Candlelight vigil protests U.S. detention centres for asylum seekers

July 19, 2019   ·   0 Comments

By Paula Brown

A candlelight vigil was held last Friday (July 12) by two Orangeville-based Americans as part of a Lights for Liberty movement peacefully protesting detention centres in the U.S. 

“We’re still very up to date with the U.S. politics and news and now we’re totally disgusted and outraged, with what’s happening,” said Rachel Kulbacki, one of the co-organisers of the vigil. 

Lights for Liberty: A Vigil to End Human Concentration Camps, was held at Alexandra Park as part of a movement protesting and raising awareness to detention centres in the U.S. The vigil was held globally in over 800 locations, including 10 in Canada. 

 Jeanne-Marie White and Rachel Kulbacki, organisers of the Orangeville vigil, are both Americans who came to Canada in 2011 and 2012. 

“Both Rachel and I are Americans and I’ve been watching a lot of the reports on TV about just the absolutely atrocious and inhumane way that a lot of asylum seekers are being treated in the United States,” said Ms. White. 

A small crowd gathered around a picnic bench, lighting their single candlesticks encased in Dixie cups. In a speech, Ms. White spoke of the conditions migrants and asylum seekers face in the detention centres. 

“It’s just getting to such an extreme level because there’s so much overcrowding, it’s not being handled appropriately,” she said. “I mean it’s just inconceivable that this is happening.”

Detention centres have been a part of the Trump Administration’s policy on immigration, with asylum seekers being imprisoned after attempting to cross the border from Mexico. Many of those crossing are from Central America, where they faced poverty, warfare, and violence.  Conditions in the detention centres have been a large talking point for civil rights activists, lawyers and media. they say conditions in these centres include inadequate food and water, overcrowding, and lack of basic needs. 

Another issue in discussion of the detention centres is the separation of children from their families, and the known deaths of five migrant children held by the U.S Immigration and Customs Enforcement (ICE) agency.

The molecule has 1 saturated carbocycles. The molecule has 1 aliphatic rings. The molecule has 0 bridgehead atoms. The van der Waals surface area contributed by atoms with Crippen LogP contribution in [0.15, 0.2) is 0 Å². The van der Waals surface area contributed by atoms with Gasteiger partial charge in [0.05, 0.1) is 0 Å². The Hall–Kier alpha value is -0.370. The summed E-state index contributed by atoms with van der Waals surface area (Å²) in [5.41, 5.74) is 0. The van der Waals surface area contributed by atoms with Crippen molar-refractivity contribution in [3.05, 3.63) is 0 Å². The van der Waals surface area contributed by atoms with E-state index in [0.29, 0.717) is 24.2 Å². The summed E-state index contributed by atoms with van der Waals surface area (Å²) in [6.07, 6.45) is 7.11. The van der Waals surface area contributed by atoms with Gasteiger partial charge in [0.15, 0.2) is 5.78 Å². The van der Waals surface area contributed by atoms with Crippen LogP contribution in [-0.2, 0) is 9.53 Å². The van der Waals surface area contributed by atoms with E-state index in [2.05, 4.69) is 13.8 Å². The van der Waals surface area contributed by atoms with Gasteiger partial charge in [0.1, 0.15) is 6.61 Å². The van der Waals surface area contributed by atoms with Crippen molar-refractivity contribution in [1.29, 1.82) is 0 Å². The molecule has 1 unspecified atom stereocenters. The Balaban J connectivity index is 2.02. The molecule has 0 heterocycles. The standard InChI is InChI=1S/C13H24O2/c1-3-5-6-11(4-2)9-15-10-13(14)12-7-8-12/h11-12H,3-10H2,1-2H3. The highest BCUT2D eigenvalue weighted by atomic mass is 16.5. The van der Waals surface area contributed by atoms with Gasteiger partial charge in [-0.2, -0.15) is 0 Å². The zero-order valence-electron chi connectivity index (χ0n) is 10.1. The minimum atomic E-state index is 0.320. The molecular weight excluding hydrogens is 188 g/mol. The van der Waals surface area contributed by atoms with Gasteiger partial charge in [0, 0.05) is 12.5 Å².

“Many of those children they’ve lost track [not knowing] who their parents are. They’re going to be unable to be reunited,” said Ms. Kulbacki.

A part of the Lights for Liberty movement was to raise awareness and part of their reason for organizing the vigil, Ms. White and Ms. Kulbacki said, was to inform Canadians about what is happening in these detention centres. 

“We are from a very privileged society here in Canada and even the U.S that we don’t have to think about the things that migrants think about. We’re not in that desperate position where we are travelling thousands of miles to escape violence, poverty and corruption. I just hope that we realize what a privilege world we live in and we have the opportunity to make a change in this world and voice our opinions,” said Ms. Kulbacki. 

While the candles burned down, illuminating more with the setting sun, the group took five minutes of silence in honour of the children still imprisoned and the ones that died while in ICE custody. 

“We have to maintain our compassion and our humanity through this even if it seems like it’s an inconvenience to us as a society,” said Ms. White.

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